Moving beyond trauma

In the mid-1980’s, I participated in a clinical trial conducted by the Women’s Hospital in Philadelphia; the goal was to see if the treatment used with Vietnam Veterans to treat post-traumatic stress disorder (PTSD) would be effective for women who were survivors of sexual assault.

I was recently reminded of this clinical trial when I was cleaning out my file cabinet and found four dog-eared index cards.

Each three-by-five card had a heading, written in someone else’s cursive.

  1. Preparing for a stressor
  2. Confronting and handling a stressor
  3. Coping with feelings of being overwhelmed
  4. Reinforcing self-statements

Beneath each heading, in my own writing, are prompts and personal messages.

I don’t remember much about the program—how many weeks or months it lasted, if sessions were once or twice a week—but I do remember driving to North Philadelphia and meeting one-to-one with a therapist.

Reading these messages that I had written to my younger self, I realized that I have internalized many of the practices I was taught in this program.

The treatment focused on modifying behaviors, and one exercise I have practiced over the years is interrupting negative thoughts. The idea is to notice when my thoughts are spiraling downward and I am starting to feel overwhelmed; then I shout STOP.stop sign

It does not matter if I shout out loud or in just in my mind, the shouting interrupts the negative thought process and gives me a chance to change direction and regain control. For me, this has been an effective thought-changing process that has helped steer me away from negativity.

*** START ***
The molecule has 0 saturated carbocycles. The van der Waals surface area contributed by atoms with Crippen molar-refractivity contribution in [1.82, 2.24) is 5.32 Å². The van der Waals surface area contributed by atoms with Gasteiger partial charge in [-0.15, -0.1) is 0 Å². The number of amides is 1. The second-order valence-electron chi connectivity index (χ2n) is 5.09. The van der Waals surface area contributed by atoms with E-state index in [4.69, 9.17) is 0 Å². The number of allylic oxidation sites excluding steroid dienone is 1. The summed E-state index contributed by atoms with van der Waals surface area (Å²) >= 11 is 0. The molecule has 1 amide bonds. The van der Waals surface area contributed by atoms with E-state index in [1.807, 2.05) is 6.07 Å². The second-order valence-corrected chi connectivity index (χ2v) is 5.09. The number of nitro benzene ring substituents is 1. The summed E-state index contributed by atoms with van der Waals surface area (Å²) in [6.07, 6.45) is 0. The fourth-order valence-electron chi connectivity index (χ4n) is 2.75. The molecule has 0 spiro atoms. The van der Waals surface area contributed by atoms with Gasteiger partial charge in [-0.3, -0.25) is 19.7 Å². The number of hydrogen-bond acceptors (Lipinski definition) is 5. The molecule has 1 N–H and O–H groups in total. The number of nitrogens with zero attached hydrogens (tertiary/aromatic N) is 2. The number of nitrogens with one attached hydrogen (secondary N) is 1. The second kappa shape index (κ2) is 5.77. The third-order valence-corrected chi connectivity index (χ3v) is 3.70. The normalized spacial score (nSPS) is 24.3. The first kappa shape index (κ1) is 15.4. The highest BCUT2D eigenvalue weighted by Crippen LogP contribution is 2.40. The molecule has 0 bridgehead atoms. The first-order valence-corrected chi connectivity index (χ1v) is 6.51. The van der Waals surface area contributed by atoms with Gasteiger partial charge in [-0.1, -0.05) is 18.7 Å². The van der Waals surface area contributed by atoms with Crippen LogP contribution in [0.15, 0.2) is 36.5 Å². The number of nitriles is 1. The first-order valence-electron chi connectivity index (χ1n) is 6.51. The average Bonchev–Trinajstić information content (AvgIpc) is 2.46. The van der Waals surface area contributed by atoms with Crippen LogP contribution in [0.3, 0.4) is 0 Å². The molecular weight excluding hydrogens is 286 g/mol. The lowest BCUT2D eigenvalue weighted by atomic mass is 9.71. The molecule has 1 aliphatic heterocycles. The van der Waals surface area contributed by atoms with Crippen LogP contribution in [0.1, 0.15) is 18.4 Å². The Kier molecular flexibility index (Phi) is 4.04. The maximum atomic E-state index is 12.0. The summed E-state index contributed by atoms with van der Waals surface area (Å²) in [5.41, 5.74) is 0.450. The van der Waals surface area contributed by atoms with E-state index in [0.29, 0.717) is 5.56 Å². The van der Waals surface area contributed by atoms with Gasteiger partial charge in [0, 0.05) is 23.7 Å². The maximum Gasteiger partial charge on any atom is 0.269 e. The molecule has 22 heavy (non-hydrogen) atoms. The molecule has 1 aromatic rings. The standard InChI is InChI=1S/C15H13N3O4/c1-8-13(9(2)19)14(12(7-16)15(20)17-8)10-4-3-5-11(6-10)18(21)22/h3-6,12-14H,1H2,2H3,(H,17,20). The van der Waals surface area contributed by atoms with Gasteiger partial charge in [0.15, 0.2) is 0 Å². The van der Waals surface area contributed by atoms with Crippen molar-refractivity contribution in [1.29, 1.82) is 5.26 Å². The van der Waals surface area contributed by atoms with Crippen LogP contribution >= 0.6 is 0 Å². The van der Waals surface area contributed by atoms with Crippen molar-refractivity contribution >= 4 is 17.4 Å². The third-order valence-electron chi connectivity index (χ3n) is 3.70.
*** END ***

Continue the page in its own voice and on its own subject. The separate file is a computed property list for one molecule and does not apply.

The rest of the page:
On the first card, under the heading Preparing for a stressor, I wrote three questions:

  1. What is it I have to do?
  2. What am I afraid of?
  3. What is the likelihood of anything bad happening?

Beneath those questions, I instructed myself to “get beyond my feelings to do the work that has to be done.” And then I affirmed myself: “I’ve made a lot of progress; I’ve come this far; I can keep going.”

Some of the notes to myself on the other cards include:

“Other people can do this; so can I.”

“Focus on plan of action.”

“There are people involved whom I can trust.”

“It will be over soon.”

“The anxiety (fear) will slow me down but I will not be incapacitated by it.”

The fourth card is a list of affirmations, including:

“Nothing succeeds like success.”

“Good job—pat yourself on the back.”

I don’t know the outcome of that clinical trial, but for me, the treatment was helpful, and over the years, I can see how I have built on what I learned. For example, after accomplishing a task that is particularly stressful, I now say, “Bask in the glow of success” which, to me, is a step beyond patting myself on the back.

I know that my faith was primarily what got me through that trauma, and the clinical trial at Women’s Hospital was a gift. I am grateful.

 

 

 

 

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5 thoughts on “Moving beyond trauma

  1. Sharon Khouri

    I wish I had faith to fall back on during my treatment for PTSD for childhood sexual abuse. I think it could have gotten me through it faster. But I am here (with only a few residuals PTSD symptoms) now and now I recognize those gifts that made my healing possible. Thank you for sharing.

    Reply

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